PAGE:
The market maker for the new ETF then borrows shares for the relevant stocks, usually from a pension fund, placing them directly in a trust. These form the basis of ETF creation units. The trust then distributes shares in the new ETF, giving investors legal claims on the shares held in the trust.
What are the pros and cons of ETFs?
There are a number of advantages to investing in ETFs.
- Low costs: ETFs tend to have extremely low ongoing charges meaning that they can be a great way to invest cost-effectively. They are generally much cheaper than actively-managed investment funds because they do not have investment managers actively making investment decisions.
- Diversification benefits: investing via ETFs is an easy way to diversify your portfolio. Through one security, you can potentially gain exposure to hundreds of different individual stocks. For example, the SPDR S&P 500 ETF (SPY) offers exposure to 500 different US stocks.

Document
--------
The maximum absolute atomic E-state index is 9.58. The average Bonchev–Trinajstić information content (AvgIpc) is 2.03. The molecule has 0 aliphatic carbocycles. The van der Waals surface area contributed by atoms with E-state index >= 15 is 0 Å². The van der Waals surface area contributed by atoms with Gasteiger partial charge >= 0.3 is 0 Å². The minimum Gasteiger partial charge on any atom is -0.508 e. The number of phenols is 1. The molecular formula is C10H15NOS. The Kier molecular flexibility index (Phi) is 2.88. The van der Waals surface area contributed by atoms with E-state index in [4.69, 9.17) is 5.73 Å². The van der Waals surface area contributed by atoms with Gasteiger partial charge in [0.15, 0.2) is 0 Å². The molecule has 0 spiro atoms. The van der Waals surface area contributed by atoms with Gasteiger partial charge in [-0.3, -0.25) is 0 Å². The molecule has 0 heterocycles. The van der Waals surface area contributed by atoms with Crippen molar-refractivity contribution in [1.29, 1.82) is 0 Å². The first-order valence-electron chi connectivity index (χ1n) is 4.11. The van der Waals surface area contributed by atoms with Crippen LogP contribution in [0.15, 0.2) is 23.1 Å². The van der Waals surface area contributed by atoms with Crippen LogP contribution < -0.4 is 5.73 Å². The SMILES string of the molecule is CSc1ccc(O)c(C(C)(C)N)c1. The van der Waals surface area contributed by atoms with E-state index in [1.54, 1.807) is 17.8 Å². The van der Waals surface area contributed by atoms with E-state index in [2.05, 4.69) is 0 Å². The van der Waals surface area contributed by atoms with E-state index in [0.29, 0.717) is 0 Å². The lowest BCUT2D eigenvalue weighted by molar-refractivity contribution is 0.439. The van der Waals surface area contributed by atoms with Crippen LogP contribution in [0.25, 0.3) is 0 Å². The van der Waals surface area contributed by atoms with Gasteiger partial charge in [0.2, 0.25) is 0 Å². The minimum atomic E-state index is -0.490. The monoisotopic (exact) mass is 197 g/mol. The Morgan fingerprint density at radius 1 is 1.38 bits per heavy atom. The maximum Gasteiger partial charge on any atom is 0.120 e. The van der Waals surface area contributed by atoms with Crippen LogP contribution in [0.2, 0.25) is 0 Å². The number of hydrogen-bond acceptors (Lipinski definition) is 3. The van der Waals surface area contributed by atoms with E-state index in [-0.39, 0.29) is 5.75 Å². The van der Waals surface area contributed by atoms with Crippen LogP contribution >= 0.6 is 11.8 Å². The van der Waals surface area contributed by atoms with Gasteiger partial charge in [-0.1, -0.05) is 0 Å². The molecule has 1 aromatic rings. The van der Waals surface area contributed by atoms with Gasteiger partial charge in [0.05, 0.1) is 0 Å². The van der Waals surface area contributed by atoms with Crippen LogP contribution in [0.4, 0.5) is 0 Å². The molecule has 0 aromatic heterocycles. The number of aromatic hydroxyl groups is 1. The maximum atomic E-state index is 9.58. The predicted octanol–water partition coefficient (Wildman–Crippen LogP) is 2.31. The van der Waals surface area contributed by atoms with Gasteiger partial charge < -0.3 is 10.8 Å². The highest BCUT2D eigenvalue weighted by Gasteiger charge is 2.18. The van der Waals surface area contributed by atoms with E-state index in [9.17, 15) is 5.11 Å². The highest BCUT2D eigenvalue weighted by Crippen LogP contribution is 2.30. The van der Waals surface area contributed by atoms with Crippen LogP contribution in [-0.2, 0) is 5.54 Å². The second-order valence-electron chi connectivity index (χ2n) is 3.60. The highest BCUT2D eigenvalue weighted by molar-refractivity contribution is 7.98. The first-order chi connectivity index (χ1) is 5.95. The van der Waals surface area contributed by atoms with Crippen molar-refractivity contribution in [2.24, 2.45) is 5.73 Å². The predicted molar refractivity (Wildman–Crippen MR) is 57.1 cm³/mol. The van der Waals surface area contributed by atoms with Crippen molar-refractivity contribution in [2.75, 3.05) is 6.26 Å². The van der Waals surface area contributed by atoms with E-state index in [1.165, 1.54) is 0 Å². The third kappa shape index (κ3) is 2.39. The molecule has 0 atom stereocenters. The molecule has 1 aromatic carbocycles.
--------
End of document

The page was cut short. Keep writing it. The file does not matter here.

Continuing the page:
- Instant access to a wide range of markets: ETFs can be a very useful asset allocation tool as they can help you gain access to different areas of the financial markets including foreign markets, commodity markets, and real estate markets. For example, if you’re looking for portfolio exposure to Chinese stocks, you could invest in the iShares China Large-Cap ETF (FXI). Similarly, if you’re looking for portfolio exposure to silver, you could invest in the iShares Silver Trust (SLV).
- Transparency: ETFs are very transparent. Unlike mutual funds, investors can see exactly what an ETF holds.
- Easily traded: Because ETFs are traded on the stock market, it’s very easy to buy
- Tax-efficient: ETFs can be a more tax-efficient way of trading than mutual funds. However, tax is only applied in certain countries and not in others. For example, in the UK, approximately 75% of ETFs are classified with ‘reporting’ or ‘distributor’ status, meaning they are subject to capital gains tax. Regardless, capital gains tax is cheaper than rates of income tax if it is applicable in your location.